My last post brought up questions about author credibility and intended audience. One question was the following: “Considering this kind of audience one Lundsford calls a ‘whole audience’, how effective is Gladwell’s appeal? Which examples, anecdotes, studies, and cultural references are most effective for you as a member of his multiple or whole audience and which ones are least effective?”
In criticism of Blink, David Brooks, an Op-Ed columnist, questions what he perceives as Gladwell’s assumption (at points in the book) “that our brains are like computers”. In his 2005 review of Blink for The New York Times he asks, “Isn’t it as possible that the backstage part of the brain might be more like a personality, some unique and nontechnological essence that cannot be adequately generalized about by scientists in white coats with clipboards?”
I had a similar question regarding the omission, in cases, of the role of personality and personal preferences when reading about Kenna and the Pepsi Challenge, in particular, which to answer my own question from above were less effective examples for me as part of Gladwell’s whole audience. I guess I don’t particularly “like” being told why I “like” or don’t “like” something. I’m aware, for example, that there can be very talented musicians who I can appreciate as talented, but who are not my particular cup of tea, so to speak. Maybe I just don’t have a preference for their style of music. For me, no amount of, for lack of better words, “brain science” could prove that all of my preferences can be reasoned out or generalized about in all cases.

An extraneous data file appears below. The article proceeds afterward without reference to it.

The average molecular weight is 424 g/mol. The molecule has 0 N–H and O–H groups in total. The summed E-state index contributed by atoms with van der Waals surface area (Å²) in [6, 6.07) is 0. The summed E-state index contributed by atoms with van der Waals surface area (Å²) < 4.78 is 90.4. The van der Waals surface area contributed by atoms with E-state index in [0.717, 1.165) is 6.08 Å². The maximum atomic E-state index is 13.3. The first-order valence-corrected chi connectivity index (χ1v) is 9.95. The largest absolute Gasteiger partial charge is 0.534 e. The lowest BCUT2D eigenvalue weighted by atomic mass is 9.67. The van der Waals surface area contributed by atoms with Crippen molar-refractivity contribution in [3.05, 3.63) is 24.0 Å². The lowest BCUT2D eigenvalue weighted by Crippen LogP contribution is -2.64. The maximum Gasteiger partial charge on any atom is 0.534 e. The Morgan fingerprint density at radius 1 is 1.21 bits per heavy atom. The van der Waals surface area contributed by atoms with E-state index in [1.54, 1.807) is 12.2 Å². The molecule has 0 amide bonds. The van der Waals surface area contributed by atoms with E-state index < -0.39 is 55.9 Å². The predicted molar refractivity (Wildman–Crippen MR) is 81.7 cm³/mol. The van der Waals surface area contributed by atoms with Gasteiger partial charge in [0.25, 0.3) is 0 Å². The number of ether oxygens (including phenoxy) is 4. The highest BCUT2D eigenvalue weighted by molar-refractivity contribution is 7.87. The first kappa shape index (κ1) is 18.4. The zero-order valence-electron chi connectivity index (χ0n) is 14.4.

Now, this is not an endorsement for any product, but I LOVE Coke and I dislike Pepsi. I recognize this as a personal preference, and I know some people feel the opposite. I would like to think that no matter how many times market researchers tried to trick me, even if I had to choose based on a hundred samples, I would pick Coke each time, although this, of course, would not be consistent with the group research. Even if I didn’t for reasons that have to do with the difference between two samples and multiple samples or any other trickery, to me, in my day to day life, this means very little because if I was in a restaurant and the server gave me Pepsi instead of Coke, I would know, I would not like it regardless of the reason, and I would not drink it. I know market research is expensive and important for companies because they are looking to make the most profit, but for me, pretty much the only thing Pepsi could do to make me like it better is make it exactly like Coke, and what would be the point of that?
Were there examples that left you feeling like you were being unfairly characterized, defined, or grouped or any parts of the book that are not working for you as much as others for any number of reasons?